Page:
Clinical Research Visit Main image

Clinical Research Visit

A group of students from Scott College have had the privilege of visiting the brand new £17m Clinical Research Centre at Derriford Science Park. Read about their visit here.

A group of students from Scott College have had the privilege of visiting the brand new £17m Clinical Research Centre at Derriford Science Park.
The visit to the centre followed on from a clinical research event which took place at Stoke Damerel Community College – Scott College’s sponsor school – in May.

Health and Social care teacher Mrs Carlson accompanied the 10 Year 9 students and eight Sixth form students who had expressed an interest in clinical research as a career option.

“Students had the opportunity to tour the building accompanied by Professor David Parkinson – a professor of neuroscience,” said Mrs Carlson.

“Students had to get gowned up before taking a look at the laboratories, they looked very smart!

“They were able to see samples being prepared for storage in liquid nitrogen and also got to look at growing tumour cells under a microscope. They spoke with researchers who use a microscope costing £150,000 which can laser slice through tumours.

“We had a brilliant visit and the students and I were really inspired by what we saw.”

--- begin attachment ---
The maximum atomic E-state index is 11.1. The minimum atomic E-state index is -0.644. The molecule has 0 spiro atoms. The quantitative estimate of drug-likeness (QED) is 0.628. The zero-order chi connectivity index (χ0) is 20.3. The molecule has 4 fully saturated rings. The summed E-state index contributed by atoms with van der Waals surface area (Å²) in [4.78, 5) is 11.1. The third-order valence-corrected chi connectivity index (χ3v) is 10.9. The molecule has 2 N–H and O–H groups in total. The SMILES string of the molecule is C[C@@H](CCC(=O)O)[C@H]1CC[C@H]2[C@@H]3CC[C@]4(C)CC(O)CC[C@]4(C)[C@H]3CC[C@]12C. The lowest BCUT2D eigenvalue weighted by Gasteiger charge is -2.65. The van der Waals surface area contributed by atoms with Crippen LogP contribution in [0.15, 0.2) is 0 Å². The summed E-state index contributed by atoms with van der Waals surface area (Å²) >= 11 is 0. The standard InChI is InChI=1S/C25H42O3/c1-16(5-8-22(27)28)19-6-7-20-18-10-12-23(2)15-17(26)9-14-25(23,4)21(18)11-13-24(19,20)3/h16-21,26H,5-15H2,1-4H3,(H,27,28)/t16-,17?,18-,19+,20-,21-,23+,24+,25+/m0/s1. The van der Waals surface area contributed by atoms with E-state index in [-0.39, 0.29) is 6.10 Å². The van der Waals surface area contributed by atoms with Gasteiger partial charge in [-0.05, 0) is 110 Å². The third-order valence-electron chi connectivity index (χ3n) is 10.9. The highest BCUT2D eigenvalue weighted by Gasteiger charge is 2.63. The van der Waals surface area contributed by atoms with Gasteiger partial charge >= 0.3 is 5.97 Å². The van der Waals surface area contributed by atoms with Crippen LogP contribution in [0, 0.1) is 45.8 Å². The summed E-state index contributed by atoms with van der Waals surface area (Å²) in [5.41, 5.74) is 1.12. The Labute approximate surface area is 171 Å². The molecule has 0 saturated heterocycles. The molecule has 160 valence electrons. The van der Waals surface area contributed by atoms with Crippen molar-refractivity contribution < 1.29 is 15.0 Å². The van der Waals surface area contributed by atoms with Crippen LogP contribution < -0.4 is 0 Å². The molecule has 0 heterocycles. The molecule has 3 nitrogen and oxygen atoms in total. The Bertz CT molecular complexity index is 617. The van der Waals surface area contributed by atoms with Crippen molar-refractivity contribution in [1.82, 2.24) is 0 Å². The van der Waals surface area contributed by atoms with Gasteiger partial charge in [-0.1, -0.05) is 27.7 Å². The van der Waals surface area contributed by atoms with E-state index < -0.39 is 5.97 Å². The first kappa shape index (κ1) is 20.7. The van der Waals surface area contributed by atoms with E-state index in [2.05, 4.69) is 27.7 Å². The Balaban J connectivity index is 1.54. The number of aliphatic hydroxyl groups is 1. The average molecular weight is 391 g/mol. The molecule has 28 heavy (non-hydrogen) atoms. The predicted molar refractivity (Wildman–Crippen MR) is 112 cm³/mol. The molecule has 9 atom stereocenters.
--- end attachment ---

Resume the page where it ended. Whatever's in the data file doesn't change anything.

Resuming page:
Professor Parkinson told the students that a career in clinical research is “hard work, but it is also fascinating and tremendously rewarding”.

“Human biology is a fascinating subject, each time we make a discovery it reveals more complexity about how we develop and function as human beings,” said Professor Parkinson.

“Despite all this knowledge, there are still many diseases that we cannot properly treat that go on to cause premature death or disability in people. We are making progress to curing some of these, but the progress can be too slow.

“The challenge for the next generation of scientists is to continue this work in clinical research to provide real solutions and cures in the future that can transform the outlook and management for diseases such as cancer, Alzheimer’s and diabetes.”

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